Propulsion of vessels
US 464621 A
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Description (OCR text may contain errors)
(No Model.) 2 Sheets-Shet 2.
J. T. FISHER. PROPULSION 0F VESSELS.
No. 464,621.. Patented Dec; 8, 1891."
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Nrrnn STATES JOHN T. FISHER, OF CLEVELAND, OHIO.
PROPULSION OF VESSELS.
SPECIFICATION forming part of Letters Patent No. 464,621, dated December 8, 1891.
Application filed April 30, 1891.
To all whom it may concern:
Be itknowu that I, JOHN T. FISHER, a citizen of the United States, residing at Cleveland, in the county of Ouyahoga and State of Ohio, have invented certain new and useful Improvements in Means for Propelling Boats and other-Vessels; and I do hereby declare that the following is a full, clear, and exact description of the invention, which will enable others skilled in the art to which it appertains to make and use the same.
My invention relates to means for propelling boats and other vessels; and the invention consists in the construction substantially as shown and described, and particularly pointed out in the claims.
In the accompanying drawings, Figure 1 is a longitudinal sectional elevation of a boat broken out in the center to bring the same within the limits of the drawings and showing my improved mechanism for propelling the same. Fig. 2 is a transverse section of the boat on a line corresponding to w 00, Fig. 1. Fig. 3 is an enlarged plan view of one of the propellers or vanes shown in connection with a fragment of the endless chain to which the same is attached. Fig. 4:13 a longitudinal central section of one of said vanes as it appears when fully opened as in work. Fig. 5 is a longitudinal section of the vane shown as closed or folded and as it appears in the tube in which it travels. Fig. 6 is a front elevation of one of the vanes and a cross-section of the chain and support therefor corresponding to a view looking in from the right of Fig. 4, excepting that in this instance the entire vane is shown. Fig. 7 is a front elevation of the said vane folded in the tube in which it travels. Fig. 8 is an enlarged sec tional view of the endless chain, and showing a section of the base or support in which it slides. Fig. 9 is a perspective view of one of the vane-hubs, showing several of the ribs pivoted thereon and as open. Fig. 10 is a longitudinal section of the hub, showing one of the ribs as in closed position.
The invention herein disclosed is adapted to boats or vessels of any size, and the propelling mechanism is designed to be run by suitable power connections from a steam-engine, electric motor, or other means of applying or generating power.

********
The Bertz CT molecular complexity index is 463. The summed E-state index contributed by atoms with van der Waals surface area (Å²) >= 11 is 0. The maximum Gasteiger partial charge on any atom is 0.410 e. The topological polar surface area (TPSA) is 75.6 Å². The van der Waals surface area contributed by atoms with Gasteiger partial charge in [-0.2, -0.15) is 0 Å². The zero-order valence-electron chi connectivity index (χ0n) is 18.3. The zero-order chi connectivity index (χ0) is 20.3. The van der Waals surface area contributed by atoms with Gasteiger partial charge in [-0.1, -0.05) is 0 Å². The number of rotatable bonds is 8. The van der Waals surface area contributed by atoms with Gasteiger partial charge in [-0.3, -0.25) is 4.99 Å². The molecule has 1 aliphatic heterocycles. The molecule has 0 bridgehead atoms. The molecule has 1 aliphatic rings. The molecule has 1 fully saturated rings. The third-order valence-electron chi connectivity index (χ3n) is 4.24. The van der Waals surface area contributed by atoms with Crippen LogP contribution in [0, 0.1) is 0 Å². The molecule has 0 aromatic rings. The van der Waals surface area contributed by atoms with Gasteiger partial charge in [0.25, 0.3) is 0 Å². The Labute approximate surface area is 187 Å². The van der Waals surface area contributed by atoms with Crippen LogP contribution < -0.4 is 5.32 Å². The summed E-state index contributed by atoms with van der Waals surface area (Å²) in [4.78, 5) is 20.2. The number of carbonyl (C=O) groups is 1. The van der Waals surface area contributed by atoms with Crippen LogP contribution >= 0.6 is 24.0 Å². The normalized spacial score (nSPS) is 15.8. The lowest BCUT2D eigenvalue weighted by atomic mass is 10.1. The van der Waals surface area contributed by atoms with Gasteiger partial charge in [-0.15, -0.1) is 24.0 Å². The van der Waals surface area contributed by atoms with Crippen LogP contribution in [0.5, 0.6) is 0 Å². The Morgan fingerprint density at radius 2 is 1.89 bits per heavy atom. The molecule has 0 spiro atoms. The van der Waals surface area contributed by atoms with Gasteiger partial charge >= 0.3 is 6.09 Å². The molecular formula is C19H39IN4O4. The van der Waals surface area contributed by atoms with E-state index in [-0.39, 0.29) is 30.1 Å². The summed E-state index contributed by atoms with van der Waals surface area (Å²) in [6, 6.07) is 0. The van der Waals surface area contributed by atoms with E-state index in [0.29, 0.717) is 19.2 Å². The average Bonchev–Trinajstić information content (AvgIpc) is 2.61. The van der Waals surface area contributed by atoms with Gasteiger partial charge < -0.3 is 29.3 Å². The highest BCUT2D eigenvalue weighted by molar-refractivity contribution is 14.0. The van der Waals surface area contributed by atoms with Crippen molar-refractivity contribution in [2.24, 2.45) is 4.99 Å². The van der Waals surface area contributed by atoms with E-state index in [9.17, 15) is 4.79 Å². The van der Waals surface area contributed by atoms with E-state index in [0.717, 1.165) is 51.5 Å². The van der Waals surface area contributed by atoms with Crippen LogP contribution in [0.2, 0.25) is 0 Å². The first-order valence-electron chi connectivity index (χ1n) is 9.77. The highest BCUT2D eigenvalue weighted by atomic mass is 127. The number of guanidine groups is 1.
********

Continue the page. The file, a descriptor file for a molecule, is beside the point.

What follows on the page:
Serial No. 391,028. (No model.)
The vanes or propellers are attached to an endless chain 11, consisting of a series of peculiarly-constructed links adapted to be engaged by sprocket-wheels 12, 13, 14, and 15, arranged and operating as hereinafter described. The said links have recesses or openings 16 at intervals, which are engaged by the teeth on the sprocket-Wheels, and a power-shaft 17, Fig. 2, is shown, by which said wheels and chains are actuated.
The construction of the vanes is a peculiar one, and resembles that of an ordinary umbrella in its general make-up. For this purpose each vane has a hub 18, secured upon a post 19, rigid with one of the links of the chain, and from this hub project a series of ribs 20, corresponding to the ribs of an umbrella and pivotally attached to the said hub. The said ribs have shoulders 21, which rest against the hub when'the bucket is opened and prevent further opening,and each rib has a stay-rod 22, as in an umbrella, connected with the sliding sleeve 23 on a fixed stem, pole, or rod 24, socketed in the hub 18. A suitable covering 25, corresponding to the covering of an umbrella and made of any suitable material, is fixed upon this framework and is made of such strength and quality as to withstand the use to which it is applied. For small boats, heavy canvas or duck will do. It will be observed, however, that the said vane is cut away from its bottom diagonally toward its top and that the ribs 20 are correspondingly shortened from the top downward upon both sides, giving the vane in side elevation somewhat the outline of a scoop or a fan bent around at the sides.
The rod or stem 24, it will be understood, is rigid, and the sleeve 23 is free to slide thereon to open or close the vane, as may be required. As many of these vanes are at tached to the endless chain as may be found necessary, the number depending somewhat upon the size of the vessel and other conditions. Their size, likewise, will depend upon the size of the vessel, ranging from five or six inches to several feet across the front.
The chain and vanes thus constructed and connected are placed upon the four several sprocket-wheels and upon a grooved guideway therefor, as shown in the several figures. Thus, in order that the circuit may be dethe bottom of the vessel.